As it turns out, it seems we don’t have a definitive answer, but surveying the various theories and research presented in this wikipedia article below it seems to be connected to asymmetry in brain development (a deeper question in itself), with cultural effects (such as fighting) giving an additional skew in the short term.

This Week’s puzzle
There’s a very nice puzzle in quantum information theory. This is my attempt to set the same puzzle in less specialist terminology, and although it ends up being quite long, it does involve a magical ground squirrel.

There is an island in the centre of a large lake.

On the island is the entrance to a tunnel that goes deep underground to the imp underground city.

To the North and South of the lake are two evil imp warrior training centres.

To the East and West of the lake are two good imp warrior training centres.

There has recently been an imp general election, and they will either have elected a good leader or an evil one. 1,000 imp warriors will now be allocated a training centre, with exactly 500 allocated to each one. So, if an evil leader has been elected, 500 imp warriors will be assigned to the North training centre, and 500 the South training centre. If a good leader has been elected, 500 imp warriors will be assigned to the West training centre, and 500 to the East training centre.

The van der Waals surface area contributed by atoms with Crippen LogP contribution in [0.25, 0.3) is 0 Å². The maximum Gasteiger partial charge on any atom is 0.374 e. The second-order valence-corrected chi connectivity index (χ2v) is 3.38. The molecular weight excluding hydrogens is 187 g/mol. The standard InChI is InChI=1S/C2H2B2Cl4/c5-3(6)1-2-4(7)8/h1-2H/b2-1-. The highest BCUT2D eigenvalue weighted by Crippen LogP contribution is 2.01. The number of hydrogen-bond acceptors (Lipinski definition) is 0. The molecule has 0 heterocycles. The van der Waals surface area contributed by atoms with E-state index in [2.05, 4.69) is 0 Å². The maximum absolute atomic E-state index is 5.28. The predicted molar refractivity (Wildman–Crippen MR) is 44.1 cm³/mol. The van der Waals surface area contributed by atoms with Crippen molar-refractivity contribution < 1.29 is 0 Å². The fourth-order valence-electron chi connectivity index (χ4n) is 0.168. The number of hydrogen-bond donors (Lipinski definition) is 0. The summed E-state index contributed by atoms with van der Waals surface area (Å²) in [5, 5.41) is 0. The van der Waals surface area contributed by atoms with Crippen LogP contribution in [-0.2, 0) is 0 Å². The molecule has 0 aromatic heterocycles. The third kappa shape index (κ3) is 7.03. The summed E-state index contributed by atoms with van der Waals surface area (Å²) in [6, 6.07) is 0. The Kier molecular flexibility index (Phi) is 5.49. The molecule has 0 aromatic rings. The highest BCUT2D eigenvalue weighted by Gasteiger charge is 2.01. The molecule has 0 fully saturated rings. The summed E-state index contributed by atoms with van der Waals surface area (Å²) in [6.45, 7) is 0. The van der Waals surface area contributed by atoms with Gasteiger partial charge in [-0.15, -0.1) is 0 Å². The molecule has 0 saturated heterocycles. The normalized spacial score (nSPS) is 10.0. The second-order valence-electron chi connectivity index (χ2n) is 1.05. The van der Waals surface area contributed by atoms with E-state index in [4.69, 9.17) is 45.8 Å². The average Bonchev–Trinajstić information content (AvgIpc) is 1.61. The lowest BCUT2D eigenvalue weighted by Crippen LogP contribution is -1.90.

You are a magical ground squirrel that lives on the island.

A pair of bridges connect the island to the lake shore in opposite directions.

Your magical power is exactly this: you can rotate the pair of bridges so they lie in any direction from the island, so long as they remain directly opposite one another. So you could choose to have one bridge head directly North and one directly South, or one directly North-West and the other directly South-East, and so on. However, you must never use your magic when an imp is on the island or a bridge, as they will notice and put you in their magical animal zoo.